Silicon qubits for quantum computing

In a race to build quantum computing hardware, silicon begins to shine.


Silicon spin qubits satisfy the necessary criteria for quantum information processing. However, a demonstration of high-fidelity state preparation and readout combined with high-fidelity single- and two-qubit gates has been lacking. Now, scientists from Princeton University are taking a step towards using silicon-based technologies in quantum computing.

Using a two-qubit silicon quantum device, scientists obtained an unprecedented level of fidelity at above 99 percent. This is the highest fidelity achieved for a two-qubit gate in a semiconductor and is on par with the best results achieved by competing technologies.

Scientists were also able to capture two electrons and force them to interact. The spin state of each electron can be used as a qubit, and the interaction between the electrons can entangle these qubits.

This operation is crucial for quantum computation, and scientists performed this operation at a fidelity level exceeding 99.8 percent.

Adam Mills, a graduate student in the Department of Physics at Princeton University, said, “Silicon spin qubits are gaining momentum [in the field]. It’s looking like a big year for silicon overall.”

“In a qubit, you can encode zeros and ones, but you can also have superpositions of these zeros and ones. This means that each qubit can be simultaneously a zero and a one. This concept, called superposition, is a fundamental quality of quantum mechanics and allows qubits to do operations that seem amazing and otherworldly. In practical terms, it allows the quantum computer a greater advantage over conventional computers in, for example, factoring very large numbers or isolating the most optimal solution to a problem.”

The spin in spin qubits is a quantum property that acts as a tiny magnetic dipole that can be used to encode information. Quantum mechanically, the electron’s spin can align with the magnetic field generated in the lab, be oriented anti-parallel to the area (spin-down), or be in a quantum superposition of spin-up and spin-down.

Mills said, “In general, silicon spin qubits have advantages over other qubit types. The idea is that every system will have to scale up to many qubits. And right now, the other qubit systems have real physical limitations to scalability. Size could be a real problem with these systems. There’s only so much space you can cram these things into.”

Unlike conventional superconducting qubit that is 300 microns across, this two-qubit silicon quantum device is just about 100 nanometers across.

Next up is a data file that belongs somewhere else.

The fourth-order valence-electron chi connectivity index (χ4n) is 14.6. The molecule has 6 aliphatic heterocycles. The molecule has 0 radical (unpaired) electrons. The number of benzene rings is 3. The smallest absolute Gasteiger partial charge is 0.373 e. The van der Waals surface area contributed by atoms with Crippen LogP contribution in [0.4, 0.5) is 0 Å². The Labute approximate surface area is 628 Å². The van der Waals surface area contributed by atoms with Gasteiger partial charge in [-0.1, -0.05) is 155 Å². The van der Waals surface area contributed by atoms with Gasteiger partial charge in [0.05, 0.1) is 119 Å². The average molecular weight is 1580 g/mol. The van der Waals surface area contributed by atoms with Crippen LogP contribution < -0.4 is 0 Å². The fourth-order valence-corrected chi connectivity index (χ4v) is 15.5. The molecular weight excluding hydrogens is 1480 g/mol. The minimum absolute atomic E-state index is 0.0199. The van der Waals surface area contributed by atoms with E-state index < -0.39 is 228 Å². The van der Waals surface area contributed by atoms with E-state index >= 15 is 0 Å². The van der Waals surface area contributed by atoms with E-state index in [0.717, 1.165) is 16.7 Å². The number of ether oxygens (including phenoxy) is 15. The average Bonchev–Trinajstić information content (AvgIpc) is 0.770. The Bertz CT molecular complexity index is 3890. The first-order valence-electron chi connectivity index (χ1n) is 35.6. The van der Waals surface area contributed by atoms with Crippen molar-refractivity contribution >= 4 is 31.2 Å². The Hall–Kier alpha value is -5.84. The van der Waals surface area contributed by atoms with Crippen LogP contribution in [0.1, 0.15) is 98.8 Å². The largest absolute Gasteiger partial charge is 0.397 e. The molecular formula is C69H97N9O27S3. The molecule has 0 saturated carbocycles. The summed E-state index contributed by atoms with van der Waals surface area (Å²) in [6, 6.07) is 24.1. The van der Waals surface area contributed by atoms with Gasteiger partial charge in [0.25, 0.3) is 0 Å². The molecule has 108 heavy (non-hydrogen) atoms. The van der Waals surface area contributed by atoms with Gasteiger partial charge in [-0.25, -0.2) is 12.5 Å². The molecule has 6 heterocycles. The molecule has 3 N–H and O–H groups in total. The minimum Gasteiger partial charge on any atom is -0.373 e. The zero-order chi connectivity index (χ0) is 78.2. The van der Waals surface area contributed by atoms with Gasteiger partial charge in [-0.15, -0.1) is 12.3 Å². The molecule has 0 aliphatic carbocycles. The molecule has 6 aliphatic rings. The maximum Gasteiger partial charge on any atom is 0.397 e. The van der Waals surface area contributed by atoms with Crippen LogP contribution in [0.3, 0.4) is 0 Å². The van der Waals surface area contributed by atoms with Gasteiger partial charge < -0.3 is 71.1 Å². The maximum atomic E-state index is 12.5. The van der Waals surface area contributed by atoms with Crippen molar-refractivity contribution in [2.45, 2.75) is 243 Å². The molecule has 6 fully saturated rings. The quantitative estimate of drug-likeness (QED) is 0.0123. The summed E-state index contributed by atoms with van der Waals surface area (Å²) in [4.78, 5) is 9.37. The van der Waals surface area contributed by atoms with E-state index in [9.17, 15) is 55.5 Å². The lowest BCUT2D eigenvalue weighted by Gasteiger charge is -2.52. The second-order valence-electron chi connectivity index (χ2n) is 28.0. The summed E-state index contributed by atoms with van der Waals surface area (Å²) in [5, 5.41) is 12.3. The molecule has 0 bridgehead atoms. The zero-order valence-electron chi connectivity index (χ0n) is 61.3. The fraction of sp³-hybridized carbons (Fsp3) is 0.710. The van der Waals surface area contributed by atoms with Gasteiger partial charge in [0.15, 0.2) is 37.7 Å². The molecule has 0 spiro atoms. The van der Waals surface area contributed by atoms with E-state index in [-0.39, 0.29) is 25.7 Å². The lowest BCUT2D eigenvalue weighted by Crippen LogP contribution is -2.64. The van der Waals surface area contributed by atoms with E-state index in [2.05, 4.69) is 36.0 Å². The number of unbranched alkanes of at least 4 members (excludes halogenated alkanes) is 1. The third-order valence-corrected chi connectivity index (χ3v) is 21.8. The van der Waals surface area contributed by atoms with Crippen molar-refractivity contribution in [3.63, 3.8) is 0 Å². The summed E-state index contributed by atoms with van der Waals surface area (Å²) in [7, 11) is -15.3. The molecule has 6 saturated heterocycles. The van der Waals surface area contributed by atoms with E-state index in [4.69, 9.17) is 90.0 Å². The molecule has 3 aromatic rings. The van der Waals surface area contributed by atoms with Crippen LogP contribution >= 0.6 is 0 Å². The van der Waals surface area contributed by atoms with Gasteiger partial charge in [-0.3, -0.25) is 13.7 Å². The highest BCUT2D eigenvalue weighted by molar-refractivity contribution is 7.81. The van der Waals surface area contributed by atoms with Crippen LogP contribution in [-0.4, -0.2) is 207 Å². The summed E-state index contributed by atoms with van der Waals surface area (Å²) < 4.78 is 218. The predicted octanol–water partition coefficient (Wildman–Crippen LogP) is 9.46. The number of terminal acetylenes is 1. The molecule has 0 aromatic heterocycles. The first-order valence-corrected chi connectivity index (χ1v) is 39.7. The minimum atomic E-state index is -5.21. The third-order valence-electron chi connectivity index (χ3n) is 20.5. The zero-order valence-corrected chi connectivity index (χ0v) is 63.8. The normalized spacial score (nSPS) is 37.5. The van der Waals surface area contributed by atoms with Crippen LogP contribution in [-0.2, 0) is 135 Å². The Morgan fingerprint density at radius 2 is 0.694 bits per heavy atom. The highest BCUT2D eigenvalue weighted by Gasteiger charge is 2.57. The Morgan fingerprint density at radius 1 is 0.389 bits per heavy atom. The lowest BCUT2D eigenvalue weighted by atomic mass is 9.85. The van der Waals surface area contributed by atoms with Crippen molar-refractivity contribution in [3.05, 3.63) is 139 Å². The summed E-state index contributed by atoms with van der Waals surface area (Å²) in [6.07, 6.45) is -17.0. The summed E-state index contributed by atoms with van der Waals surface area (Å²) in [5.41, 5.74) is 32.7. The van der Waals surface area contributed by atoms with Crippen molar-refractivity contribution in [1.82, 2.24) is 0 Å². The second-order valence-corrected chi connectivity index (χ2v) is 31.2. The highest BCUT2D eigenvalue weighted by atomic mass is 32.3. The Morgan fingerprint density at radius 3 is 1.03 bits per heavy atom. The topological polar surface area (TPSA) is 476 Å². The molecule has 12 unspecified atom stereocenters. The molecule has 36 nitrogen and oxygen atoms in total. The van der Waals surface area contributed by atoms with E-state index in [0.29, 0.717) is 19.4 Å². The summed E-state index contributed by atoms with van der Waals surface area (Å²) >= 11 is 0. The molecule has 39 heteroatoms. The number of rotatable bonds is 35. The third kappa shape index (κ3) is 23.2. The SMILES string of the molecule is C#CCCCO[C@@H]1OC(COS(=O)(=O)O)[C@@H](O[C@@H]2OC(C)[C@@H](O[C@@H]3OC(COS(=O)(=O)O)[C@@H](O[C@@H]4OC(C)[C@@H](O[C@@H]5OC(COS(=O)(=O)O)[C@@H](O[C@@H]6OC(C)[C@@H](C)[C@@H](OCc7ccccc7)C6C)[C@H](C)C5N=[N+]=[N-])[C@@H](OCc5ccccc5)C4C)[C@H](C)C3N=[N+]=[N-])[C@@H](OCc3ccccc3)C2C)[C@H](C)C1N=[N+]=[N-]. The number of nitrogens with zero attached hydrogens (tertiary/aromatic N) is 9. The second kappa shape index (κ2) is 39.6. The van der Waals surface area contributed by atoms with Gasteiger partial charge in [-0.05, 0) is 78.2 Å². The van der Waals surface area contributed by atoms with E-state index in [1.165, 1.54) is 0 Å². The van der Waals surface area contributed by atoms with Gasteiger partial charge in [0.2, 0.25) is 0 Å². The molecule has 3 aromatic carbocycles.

Jason Petta, the Eugene Higgins Professor of Physics at Princeton, said, “The other advantage of silicon spin qubits is that conventional electronics today are based on silicon technology. Our feeling is that if you want to make a million or ten million qubits that are required to do something practical, that’s only going to happen in a solid-state system that can be scaled using the standard semiconductor fabrication industry.”

“One of the bottlenecks for the technology of spin qubits is that the two-qubit gate fidelity up until recently has not been that high. It’s been well below 90 percent in most experiments.”

For the experiment, scientists first need to capture a single electron, get it into a specific region of space and then make it dance. To do so, they constructed a cage. This took the form of a wafer-thin semiconductor made primarily out of silicon. The team patterned little electrodes to the top of this, which created the electrostatic potential used to corral the electron. Two of these cages, each separated by a barrier, or gate, constituted the double quantum dot.

By adjusting the voltage on these gates, scientists momentarily pushed the electrons together and made them interact. They dubbed this as a two-qubit gate.

Due to the interaction, each spin qubit evolves according to the state of its neighboring spin qubit, hence causing entanglement in quantum systems.

Petta said that “the results of this experiment place this technology — silicon spin qubits — on an equal footing with the best results achieved by the other major competing technologies. This technology is on a strongly increasing slope, and I think it’s just a matter of time before it overtakes the superconducting systems.”

“Another important aspect of this paper is that it’s not just a demonstration of a high fidelity two-qubit gate, but this device does it all. This is the first demonstration of a semiconductor spin qubit system where we have integrated the entire system’s performance — the state preparation, the readout, the single-qubit control, the two-qubit control — all with performance metrics that exceed the threshold you need to make a larger-scale system work.”

Journal Reference:

  1. Adam Mills, Charles Guinn, Michael Gullans et al. Two-qubit silicon quantum processor with operation fidelity exceeding 99%. DOI: 10.1126/sciadv.abn5130
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